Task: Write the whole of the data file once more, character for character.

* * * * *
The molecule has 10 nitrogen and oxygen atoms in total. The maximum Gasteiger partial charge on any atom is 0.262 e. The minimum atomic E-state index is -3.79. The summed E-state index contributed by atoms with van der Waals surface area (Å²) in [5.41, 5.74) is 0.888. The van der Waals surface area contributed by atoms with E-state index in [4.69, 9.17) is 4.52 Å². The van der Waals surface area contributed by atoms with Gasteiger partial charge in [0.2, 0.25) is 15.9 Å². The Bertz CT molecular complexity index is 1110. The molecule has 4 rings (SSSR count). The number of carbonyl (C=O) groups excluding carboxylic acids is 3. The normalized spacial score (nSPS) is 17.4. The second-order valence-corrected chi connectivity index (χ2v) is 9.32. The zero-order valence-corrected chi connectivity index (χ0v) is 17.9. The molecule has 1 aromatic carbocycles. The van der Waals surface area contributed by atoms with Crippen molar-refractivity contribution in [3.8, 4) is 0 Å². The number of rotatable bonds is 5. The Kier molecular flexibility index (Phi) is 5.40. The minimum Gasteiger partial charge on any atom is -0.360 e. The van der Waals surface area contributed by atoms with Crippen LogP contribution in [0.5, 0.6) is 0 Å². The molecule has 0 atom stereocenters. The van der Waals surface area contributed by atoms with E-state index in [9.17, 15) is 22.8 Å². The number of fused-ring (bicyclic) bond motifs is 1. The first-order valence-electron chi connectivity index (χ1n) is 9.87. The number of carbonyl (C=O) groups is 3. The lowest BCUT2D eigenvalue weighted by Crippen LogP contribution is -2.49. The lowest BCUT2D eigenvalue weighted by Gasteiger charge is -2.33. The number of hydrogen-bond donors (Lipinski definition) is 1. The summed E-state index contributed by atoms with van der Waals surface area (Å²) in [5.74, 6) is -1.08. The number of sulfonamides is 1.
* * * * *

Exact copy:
The molecule has 10 nitrogen and oxygen atoms in total. The maximum Gasteiger partial charge on any atom is 0.262 e. The minimum atomic E-state index is -3.79. The summed E-state index contributed by atoms with van der Waals surface area (Å²) in [5.41, 5.74) is 0.888. The van der Waals surface area contributed by atoms with E-state index in [4.69, 9.17) is 4.52 Å². The van der Waals surface area contributed by atoms with Gasteiger partial charge in [0.2, 0.25) is 15.9 Å². The Bertz CT molecular complexity index is 1110. The molecule has 4 rings (SSSR count). The number of carbonyl (C=O) groups excluding carboxylic acids is 3. The normalized spacial score (nSPS) is 17.4. The second-order valence-corrected chi connectivity index (χ2v) is 9.32. The zero-order valence-corrected chi connectivity index (χ0v) is 17.9. The molecule has 1 aromatic carbocycles. The van der Waals surface area contributed by atoms with Crippen molar-refractivity contribution in [3.8, 4) is 0 Å². The number of rotatable bonds is 5. The Kier molecular flexibility index (Phi) is 5.40. The minimum Gasteiger partial charge on any atom is -0.360 e. The van der Waals surface area contributed by atoms with Crippen LogP contribution in [0.5, 0.6) is 0 Å². The molecule has 0 atom stereocenters. The van der Waals surface area contributed by atoms with E-state index in [9.17, 15) is 22.8 Å². The number of fused-ring (bicyclic) bond motifs is 1. The first-order valence-electron chi connectivity index (χ1n) is 9.87. The number of carbonyl (C=O) groups is 3. The lowest BCUT2D eigenvalue weighted by Crippen LogP contribution is -2.49. The lowest BCUT2D eigenvalue weighted by Gasteiger charge is -2.33. The number of hydrogen-bond donors (Lipinski definition) is 1. The summed E-state index contributed by atoms with van der Waals surface area (Å²) in [5.74, 6) is -1.08. The number of sulfonamides is 1.